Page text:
Habitat loss has affected many species. Extinct large mammals include the brown bear, grey wolf and wild boar; the latter has had a limited reintroduction in recent times. There is a wealth of birdlife, with 619 species recorded, of which 258 breed on the island or remain during winter. Because of its mild winters for its latitude, Great Britain hosts important numbers of many wintering species, particularly waders, ducks, geese and swans. Other well known bird species include the golden eagle, grey heron, common kingfisher, common wood pigeon, house sparrow, European robin, grey partridge, and various species of crow, finch, gull, auk, grouse, owl and falcon. There are six species of reptile on the island; three snakes and three lizards including the legless slowworm.
The flora comprises 3,354 vascular plant species, of which 2,297 are native and 1,057 have been introduced. The island has a wide variety of trees, including native species of birch, beech, ash, hawthorn, elm, oak, yew, pine, cherry and apple. Other trees have been naturalised, introduced especially from other parts of Europe (particularly Norway) and North America. Introduced trees include several varieties of pine, chestnut, maple, spruce, sycamore and fir, as well as cherry plum and pear trees. The tallest species are the Douglas firs; two specimens have been recorded measuring 65 metres or 212 feet. The Fortingall Yew in Perthshire is the oldest tree in Europe.
There are at least 1,500 different species of wildflower.
Some 107 species are particularly rare or vulnerable and are protected by the Wildlife and Countryside Act 1981. It is illegal to uproot any wildflowers without the landowner’s permission. A vote in 2002 nominated various wildflowers to represent specific counties. These include red poppies, bluebells, daisies, daffodils, rosemary, gorse, iris, ivy, mint, orchids, brambles, thistles, buttercups, primrose, thyme, tulips, violets, cowslip, heather and many more. There are also many species of algae and mosses across the island.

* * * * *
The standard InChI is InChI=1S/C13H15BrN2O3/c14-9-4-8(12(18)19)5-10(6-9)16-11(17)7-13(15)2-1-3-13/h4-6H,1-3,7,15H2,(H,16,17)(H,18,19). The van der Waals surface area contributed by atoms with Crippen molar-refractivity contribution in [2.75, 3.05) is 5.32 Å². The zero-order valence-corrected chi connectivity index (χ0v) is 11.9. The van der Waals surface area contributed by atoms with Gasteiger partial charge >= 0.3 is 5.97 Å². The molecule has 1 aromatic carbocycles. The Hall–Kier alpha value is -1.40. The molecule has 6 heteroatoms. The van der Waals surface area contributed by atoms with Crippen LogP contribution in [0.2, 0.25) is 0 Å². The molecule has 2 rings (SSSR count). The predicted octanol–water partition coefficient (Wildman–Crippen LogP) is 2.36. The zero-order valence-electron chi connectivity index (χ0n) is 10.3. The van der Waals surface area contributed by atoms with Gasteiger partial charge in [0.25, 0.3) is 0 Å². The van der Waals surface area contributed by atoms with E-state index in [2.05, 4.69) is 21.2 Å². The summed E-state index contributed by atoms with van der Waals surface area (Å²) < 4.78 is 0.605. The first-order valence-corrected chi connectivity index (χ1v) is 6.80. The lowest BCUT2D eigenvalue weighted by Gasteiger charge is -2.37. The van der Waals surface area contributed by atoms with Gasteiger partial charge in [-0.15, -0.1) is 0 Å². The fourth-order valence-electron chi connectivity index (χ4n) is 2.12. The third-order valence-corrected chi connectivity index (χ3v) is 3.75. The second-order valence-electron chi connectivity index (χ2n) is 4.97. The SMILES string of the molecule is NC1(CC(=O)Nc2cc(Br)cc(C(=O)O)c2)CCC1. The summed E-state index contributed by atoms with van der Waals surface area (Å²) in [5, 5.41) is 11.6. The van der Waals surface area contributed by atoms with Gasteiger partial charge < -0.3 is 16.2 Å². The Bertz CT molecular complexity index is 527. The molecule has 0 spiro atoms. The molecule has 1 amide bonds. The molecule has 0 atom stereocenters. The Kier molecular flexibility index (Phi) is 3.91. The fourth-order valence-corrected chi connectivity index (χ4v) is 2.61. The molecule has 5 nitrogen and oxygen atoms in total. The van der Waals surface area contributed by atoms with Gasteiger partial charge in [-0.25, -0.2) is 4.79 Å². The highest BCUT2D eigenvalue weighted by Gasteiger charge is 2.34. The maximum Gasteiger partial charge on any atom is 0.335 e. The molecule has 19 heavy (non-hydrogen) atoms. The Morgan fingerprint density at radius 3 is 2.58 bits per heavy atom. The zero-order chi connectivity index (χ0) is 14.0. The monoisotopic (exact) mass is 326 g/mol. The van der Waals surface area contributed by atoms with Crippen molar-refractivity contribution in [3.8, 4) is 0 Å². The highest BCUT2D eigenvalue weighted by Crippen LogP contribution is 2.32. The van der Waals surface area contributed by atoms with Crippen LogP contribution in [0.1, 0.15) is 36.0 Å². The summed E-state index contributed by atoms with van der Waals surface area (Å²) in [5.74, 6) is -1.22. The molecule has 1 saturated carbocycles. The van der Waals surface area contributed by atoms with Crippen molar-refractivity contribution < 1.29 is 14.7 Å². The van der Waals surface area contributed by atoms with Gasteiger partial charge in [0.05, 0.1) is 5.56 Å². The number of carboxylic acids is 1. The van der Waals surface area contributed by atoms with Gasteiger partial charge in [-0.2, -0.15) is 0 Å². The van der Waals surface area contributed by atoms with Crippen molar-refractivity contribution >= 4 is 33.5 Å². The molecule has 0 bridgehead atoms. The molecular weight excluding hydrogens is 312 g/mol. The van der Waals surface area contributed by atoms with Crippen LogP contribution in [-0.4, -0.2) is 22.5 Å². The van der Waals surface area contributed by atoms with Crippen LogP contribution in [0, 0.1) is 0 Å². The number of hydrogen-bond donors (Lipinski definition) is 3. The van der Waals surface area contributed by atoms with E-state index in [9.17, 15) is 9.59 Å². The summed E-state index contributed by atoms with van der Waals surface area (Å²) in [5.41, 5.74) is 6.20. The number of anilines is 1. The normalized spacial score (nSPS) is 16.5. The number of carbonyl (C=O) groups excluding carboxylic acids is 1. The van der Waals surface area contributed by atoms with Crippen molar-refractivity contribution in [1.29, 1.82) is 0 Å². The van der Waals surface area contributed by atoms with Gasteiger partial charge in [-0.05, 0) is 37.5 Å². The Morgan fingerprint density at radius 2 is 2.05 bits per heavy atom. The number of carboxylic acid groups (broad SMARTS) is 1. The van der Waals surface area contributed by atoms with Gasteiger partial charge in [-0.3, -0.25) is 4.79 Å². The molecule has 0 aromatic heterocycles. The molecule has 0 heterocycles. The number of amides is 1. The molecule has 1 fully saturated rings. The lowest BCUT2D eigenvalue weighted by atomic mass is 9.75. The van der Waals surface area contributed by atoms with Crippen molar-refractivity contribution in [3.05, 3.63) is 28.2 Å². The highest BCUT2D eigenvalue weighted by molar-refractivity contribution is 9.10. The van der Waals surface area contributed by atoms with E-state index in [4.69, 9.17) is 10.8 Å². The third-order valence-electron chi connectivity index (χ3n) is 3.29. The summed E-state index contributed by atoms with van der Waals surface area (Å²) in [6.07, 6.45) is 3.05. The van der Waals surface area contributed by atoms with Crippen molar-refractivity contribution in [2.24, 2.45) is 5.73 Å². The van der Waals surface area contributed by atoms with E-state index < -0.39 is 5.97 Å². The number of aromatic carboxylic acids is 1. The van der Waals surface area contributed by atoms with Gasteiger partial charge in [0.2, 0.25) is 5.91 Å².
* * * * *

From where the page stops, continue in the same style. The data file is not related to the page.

Interesting facts about the Great Britain
1-Tea is by far the most famous drink among Brits. It is estimated that they drink 165 million cups of tea every day. The fun thing here is that in the U.S. the tea’s consumption is 20 times lower.
2-London houses more than 8 million citizens who communicate via different languages. It is estimated that more than 300 languages are spoken in the city.
3-The first postage stamp was created in the U.K. It was designed in May 1840, and it featured Queen Victoria.
4-The monument of Stonehenge is claimed to be one of the oldest monuments in the world, scientists believe that it was built over in 3,000 B.C.
5-Standing at 1,107 feet or 350 meters, London’s Shard is the tallest object in the European continent.
6-Golf was invented in Scotland and is considered a national sport today. Sources claim that golf was created in 1457. It got so prevalent that James II banned it because it interrupted with army’s practice.
7-The typical food in the U.K. is roast beef and Yorkshire beef, but the Brits have voted Chicken Tikka as their national dish. The Chicken Tikka is actually an Indian recipe.
8-European continental land is linked with The U.K. through the Channel Tunnel. It connects the city of Calais (France) and Dover (England). At 21 miles this road is the second-longest underground tunnel.
9-Queen Elizabeth is the longest-reigning Queen in the world.
10-The British royal family still resides at The Windsor Castle making it the oldest royal residence.
11-In August 1896, the United Kingdom and the Zanzibar Sultanate fought for around 40 min; making it the shortest war ever happening in history. Only 1 British sailor was injured while casualties at the other end reached 500.
12-English is the official language of the U.K., yet there are a variety of accents throughout the country. The emphasis changes so often that within a few km, you may come across a different accent.